Predictions for 2022
Ternio Newsroom Staff | January 19, 2022
Patient obsession surpasses patient centricity. It indicates a single-minded, highly focused, intentional effort to listen to patients and properly adjust to their needs, expectations, and demands.
Businesses have talked about being customer-focused for decades. (For hospitals, “customer-focused” translates into “patient-focused”.) As Ternio looks forward to 2022, we expect that focus to turn into an obsession, and that obsession will drive innovation.
Here are 5 important trends affecting hospital supply chains and the innovations they will drive in 2022 and beyond.
A greater portion of finite resources must be redirected to increase both the quality of and the time available for patient care. As legacy supply chain processes are re-assessed, hospitals will find that they can extract additional value from the supply chain by viewing it as a service. “Supply Chain as a Service” (SCAAS) will become the model in 2022. Cloud-based software supported by virtual supply chain teams and processes will facilitate hospital/service provider partnerships for more effective and cost-efficient surgical instrument procurement, repair, quality control, compliance, warehousing, and logistics from a unified platform and source. SCAAS providers, having a singular focus on making each component of the supply chain more efficient, will be seen as increasingly valuable partners.
Turning waste into value
The quest to improve the customer (read: patient) experience necessarily includes finding waste in the system and turning as much of it as possible into value. Manufacturers and sellers have been doing this for years. In 2022 it will become a priority for innovative end-users as well. Finding discarded and under-used surgical supplies and turning them into cash or placing them back into use where and when needed will become increasingly important. The so-called “circular economy” improvements will be a focal point for the improvement of the patient experience among innovative hospitals.
“Surges in Covid cases inevitably lead to limited case volume (depending on state regulations). This presents a perfect opportunity to clean up our house. Overutilization and under-utilization both lead to waste. Overutilization means you find yourself constantly searching for supplies, resulting in wasted activity and clinical labor. Underutilization of supplies means supply waste that manifests at least two ways: supplies discarded after surgery and obsolete and expired inventory on our shelves. In our department we’ve developed a new mantra for 2022 – Avoid the Waste.”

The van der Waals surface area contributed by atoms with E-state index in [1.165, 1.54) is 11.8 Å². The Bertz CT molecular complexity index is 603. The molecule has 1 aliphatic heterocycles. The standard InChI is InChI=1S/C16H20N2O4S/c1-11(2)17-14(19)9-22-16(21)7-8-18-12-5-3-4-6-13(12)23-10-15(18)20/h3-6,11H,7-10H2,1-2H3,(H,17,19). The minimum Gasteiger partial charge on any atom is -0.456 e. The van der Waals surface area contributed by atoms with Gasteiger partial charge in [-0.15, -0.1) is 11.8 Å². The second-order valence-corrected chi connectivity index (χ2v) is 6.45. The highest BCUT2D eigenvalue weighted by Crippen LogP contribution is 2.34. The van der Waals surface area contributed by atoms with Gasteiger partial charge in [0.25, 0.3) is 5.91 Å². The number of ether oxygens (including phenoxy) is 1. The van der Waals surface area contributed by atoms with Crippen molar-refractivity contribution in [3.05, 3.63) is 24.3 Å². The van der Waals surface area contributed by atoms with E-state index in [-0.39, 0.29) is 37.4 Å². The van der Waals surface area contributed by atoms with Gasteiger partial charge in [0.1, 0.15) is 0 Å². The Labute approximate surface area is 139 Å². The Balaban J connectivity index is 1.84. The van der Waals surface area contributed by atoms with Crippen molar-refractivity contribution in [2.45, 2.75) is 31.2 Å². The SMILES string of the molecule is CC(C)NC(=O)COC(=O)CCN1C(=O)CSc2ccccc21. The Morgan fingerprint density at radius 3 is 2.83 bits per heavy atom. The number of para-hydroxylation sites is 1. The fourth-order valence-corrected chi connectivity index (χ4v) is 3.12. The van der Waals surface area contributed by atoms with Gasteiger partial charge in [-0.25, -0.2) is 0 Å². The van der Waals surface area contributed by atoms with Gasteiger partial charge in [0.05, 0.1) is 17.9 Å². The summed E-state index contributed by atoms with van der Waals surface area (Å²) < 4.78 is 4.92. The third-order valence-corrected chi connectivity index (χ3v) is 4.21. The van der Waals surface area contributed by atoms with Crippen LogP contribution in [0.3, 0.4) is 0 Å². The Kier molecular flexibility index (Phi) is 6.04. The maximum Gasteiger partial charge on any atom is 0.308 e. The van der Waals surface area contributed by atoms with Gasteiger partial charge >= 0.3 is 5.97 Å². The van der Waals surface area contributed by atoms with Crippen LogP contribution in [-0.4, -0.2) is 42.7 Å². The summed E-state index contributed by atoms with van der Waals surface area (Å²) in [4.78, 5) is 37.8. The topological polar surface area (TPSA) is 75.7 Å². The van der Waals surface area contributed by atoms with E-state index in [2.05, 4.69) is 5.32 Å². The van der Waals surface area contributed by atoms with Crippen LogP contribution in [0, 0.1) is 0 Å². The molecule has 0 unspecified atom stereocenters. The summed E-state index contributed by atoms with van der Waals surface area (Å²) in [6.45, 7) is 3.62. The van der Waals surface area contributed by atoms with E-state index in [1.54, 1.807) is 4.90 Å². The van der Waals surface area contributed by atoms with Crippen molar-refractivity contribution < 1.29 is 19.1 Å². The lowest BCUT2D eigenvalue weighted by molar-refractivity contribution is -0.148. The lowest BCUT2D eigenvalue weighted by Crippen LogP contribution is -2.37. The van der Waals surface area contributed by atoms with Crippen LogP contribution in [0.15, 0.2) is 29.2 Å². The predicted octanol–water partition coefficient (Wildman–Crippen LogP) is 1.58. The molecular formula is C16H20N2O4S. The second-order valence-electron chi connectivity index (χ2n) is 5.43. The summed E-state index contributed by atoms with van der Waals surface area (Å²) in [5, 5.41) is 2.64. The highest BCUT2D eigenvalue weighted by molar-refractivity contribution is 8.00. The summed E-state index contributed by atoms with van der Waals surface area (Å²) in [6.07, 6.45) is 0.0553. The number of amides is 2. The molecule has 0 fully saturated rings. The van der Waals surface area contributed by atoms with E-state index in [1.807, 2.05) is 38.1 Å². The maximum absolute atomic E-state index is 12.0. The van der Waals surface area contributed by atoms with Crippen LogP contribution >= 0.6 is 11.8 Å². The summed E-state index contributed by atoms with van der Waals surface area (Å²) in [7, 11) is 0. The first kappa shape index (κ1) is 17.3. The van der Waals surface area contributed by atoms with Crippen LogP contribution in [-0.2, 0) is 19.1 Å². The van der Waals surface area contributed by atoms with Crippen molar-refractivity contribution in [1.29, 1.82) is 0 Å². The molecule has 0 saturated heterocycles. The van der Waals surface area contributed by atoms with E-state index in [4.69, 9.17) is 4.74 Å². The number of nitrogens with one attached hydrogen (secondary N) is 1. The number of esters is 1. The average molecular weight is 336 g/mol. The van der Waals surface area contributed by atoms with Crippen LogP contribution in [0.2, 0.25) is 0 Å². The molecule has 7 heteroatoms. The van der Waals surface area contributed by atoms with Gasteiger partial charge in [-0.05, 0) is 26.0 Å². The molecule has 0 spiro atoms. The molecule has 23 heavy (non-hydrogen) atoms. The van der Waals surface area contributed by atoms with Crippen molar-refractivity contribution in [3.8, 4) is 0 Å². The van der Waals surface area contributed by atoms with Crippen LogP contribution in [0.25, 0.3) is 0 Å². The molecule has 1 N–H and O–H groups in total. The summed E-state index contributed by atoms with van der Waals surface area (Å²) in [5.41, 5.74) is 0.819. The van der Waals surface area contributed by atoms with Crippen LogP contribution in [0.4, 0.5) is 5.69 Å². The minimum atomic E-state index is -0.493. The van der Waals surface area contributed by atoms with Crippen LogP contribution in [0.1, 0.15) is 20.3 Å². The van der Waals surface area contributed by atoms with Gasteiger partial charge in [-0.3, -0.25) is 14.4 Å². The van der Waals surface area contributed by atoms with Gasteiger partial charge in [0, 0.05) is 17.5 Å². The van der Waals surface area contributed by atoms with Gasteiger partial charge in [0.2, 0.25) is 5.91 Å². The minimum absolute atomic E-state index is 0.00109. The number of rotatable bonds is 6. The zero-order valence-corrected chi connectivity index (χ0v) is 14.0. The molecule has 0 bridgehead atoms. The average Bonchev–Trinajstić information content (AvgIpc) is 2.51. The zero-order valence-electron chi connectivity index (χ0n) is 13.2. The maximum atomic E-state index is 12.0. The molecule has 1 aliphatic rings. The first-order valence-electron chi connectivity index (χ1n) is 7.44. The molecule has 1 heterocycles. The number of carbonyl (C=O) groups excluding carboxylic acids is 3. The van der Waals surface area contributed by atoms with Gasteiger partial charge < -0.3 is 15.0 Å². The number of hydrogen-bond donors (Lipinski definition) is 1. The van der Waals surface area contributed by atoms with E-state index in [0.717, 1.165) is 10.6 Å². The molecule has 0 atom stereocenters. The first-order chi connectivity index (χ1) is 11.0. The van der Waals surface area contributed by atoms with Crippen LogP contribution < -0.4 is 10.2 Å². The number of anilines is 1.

— Nurse manager, large academic hospital, Pacific Northwest
A surgical supply chain that lacks elasticity will no longer be acceptable. If the past two years have taught us anything, it is that building elasticity into the supply chain is a requirement, not an option. Market fluctuations and previously unforeseen (although predictable) events must be considered. Improvements in the ability to scale up or down, depending on the circumstances driving demand will be increasingly important to provide a positive patient experience. The good news? Cloud-based software and improved data collection and usage are opening new improvement opportunities in this area.
Patients care about sustainability and the environment. A recent Nielsen survey found 90% of millennials, ages 21 to 34 are willing to pay more for products that contain environmentally friendly or sustainable ingredients, while 48% of U.S. consumers said they are “definitely or probably” changing their consumption habits to reduce the impact on the environment. The Global Sustainability Study 2021[i] conducted this past July by global strategy and pricing consultancy Simon-Kucher & Partners revealed that Gen. Z and Millennials are willing to pay a premium of more than 30% more for sustainable products or services. Customer-obsessed hospitals should care about this too. Those that do will turn their scrutiny to internal systems, energy use, and waste throughout the supply chain, and find ways of communicating their green values to their patients. Instrument sourcing, selection, management, and maintenance will all be examined through the lens of sustainable practices and materials.
Measuring what matters
Whether they are referred to as Objectives and Key Results (OKR) or Key Performance Indicators (KPIs), customer-obsessed hospitals will examine what supply chain metrics are in use to make sure that these indicators are relevant and useful in terms of improving the patient experience in 2022. Do current OKRs align with the organizing principle of being patient-obsessed? Are they relevant to the move toward autonomous, connected, and data-driven supply chains? What metrics are legacy holdovers and should be eliminated? What measurements are not being examined or are under-valued?
The global pandemic and “big data” are but two of many forces accelerating dramatic change in the way healthcare is provided in the US and around the world. Steve Jobs once wisely observed, “Innovation is the ability to see change as an opportunity — not a threat.” The opportunity, in this case, is to reevaluate healthcare from the patient’s point of view, be alert to the trends, data, and emerging technologies, and apply that knowledge to become truly patient-obsessed.
[i]The Global Sustainability Study 2021, Simon-Kucher & Partners, Recent Study Reveals More Than a Third of Global Consumers Are Willing to Pay More for Sustainability